Bureau of Democracy, Human Rights, and Labor
August 4, 2006
The Iranian Regime: Human Rights and Civil Liberties Under SiegePDF version
"Let me speak directly to the citizens of Iran: America respects you, and we respect your country. We respect your right to choose your own future and win your freedom. And our nation hopes one day to be the closest of friends with a free democratic Iran."
- President George W. Bush
The Iranian people call out for freedom and respect for their human rights. Courageous voices that speak out risk suppression, imprisonment, and violent government crackdowns. The Iranian regime's record of human rights abuse is among the worst in the world. The United States stands with the Iranian people in their desire for freedom and democracy.
Rule by Unelected Leaders
Iranians cannot freely choose their own leaders. The Guardians' Council - an unelected body comprised of six clerics and six jurists - exerts broad control over election procedures and candidates. They ensure that only supporters of the unelected theocratic rulers are permitted to run for the presidency or parliament.
Deteriorating Environment for Civil Liberties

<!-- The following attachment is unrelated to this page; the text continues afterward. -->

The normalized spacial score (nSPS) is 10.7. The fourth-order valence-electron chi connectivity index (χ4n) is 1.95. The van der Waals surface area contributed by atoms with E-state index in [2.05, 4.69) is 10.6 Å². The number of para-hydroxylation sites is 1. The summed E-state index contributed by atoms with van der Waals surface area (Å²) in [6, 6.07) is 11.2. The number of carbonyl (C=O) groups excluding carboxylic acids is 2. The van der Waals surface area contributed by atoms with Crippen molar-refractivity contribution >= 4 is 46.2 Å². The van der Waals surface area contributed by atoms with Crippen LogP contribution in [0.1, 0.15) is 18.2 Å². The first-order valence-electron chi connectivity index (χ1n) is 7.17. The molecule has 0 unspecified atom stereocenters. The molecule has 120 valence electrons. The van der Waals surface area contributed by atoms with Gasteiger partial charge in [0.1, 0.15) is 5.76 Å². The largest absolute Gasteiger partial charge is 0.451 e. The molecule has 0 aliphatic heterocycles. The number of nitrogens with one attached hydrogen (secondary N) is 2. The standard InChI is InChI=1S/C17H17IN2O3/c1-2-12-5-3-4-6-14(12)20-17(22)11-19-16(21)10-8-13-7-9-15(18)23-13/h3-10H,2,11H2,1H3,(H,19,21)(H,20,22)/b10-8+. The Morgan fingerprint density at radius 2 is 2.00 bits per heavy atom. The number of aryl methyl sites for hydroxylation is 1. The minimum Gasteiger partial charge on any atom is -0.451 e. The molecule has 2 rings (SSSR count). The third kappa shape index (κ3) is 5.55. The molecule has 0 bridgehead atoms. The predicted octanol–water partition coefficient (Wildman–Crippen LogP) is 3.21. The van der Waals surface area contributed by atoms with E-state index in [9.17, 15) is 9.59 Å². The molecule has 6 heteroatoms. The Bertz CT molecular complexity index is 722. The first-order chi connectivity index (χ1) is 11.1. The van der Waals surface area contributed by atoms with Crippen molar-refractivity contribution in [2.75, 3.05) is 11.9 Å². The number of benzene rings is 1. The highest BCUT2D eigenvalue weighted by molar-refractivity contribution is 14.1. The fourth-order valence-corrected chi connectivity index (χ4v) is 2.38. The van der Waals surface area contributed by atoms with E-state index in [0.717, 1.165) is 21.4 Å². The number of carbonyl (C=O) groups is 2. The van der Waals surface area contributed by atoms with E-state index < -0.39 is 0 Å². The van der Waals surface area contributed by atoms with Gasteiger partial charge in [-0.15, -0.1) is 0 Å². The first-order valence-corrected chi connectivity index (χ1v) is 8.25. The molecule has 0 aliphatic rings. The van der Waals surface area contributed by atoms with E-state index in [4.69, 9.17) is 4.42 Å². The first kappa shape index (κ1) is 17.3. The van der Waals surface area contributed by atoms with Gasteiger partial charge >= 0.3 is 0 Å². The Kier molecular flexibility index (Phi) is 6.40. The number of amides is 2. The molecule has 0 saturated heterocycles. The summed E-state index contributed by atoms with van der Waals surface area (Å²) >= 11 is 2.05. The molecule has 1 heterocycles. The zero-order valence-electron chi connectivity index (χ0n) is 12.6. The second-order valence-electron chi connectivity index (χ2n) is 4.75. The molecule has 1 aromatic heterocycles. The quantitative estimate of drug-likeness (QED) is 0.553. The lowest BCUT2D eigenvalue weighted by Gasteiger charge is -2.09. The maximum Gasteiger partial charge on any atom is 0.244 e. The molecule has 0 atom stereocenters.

Since his election, President Ahmadi-Nejad has installed hard-liners throughout the government - including serious human rights abusers. Iran 's Interior and Intelligence ministers have been implicated in human rights abuses, including the 1988 massacre of political prisoners at Evin Prison. For inaugural meetings of the UN Human Rights Council in June 2006, Iran sent as its representative Saeed Mortazavi, the notorious Tehran Prosecutor General, responsible for jailing hundreds of journalists and linked to the 2003 arrest, imprisonment, and death (as a result of torture in Evin Prison) of an Iranian-Canadian photojournalist. Under Ahmadi-Nejad, censorship has increased and hard-line academic administrators are increasingly exerting control over Iran's universities, restricting academic freedom.
Restricted - Freedom of Expression
The Iranian regime severely limits freedom of speech and the press, cracking down on weblogs and blocking access to many Internet sites.
Prevented - Right to Assemble
Iranians face severe restrictions on their ability to voice grievances through public assembly. The leader of Tehran 's bus drivers union has been detained without charges since December 2005. In January, a strike by the 17,000 member union to protest his arrest and to demand recognition of the right to organize, was forcibly repressed. On March 9, 2006 and on June 12, 2006 Iranian security forces put down peaceful women's rights assemblies in Tehran , beating and arresting many participants.
Unjust Treatment of Women
Women in Iran are speaking out against inequality and violence against women is an ongoing concern.
Persecution of Religious and Ethnic Minorities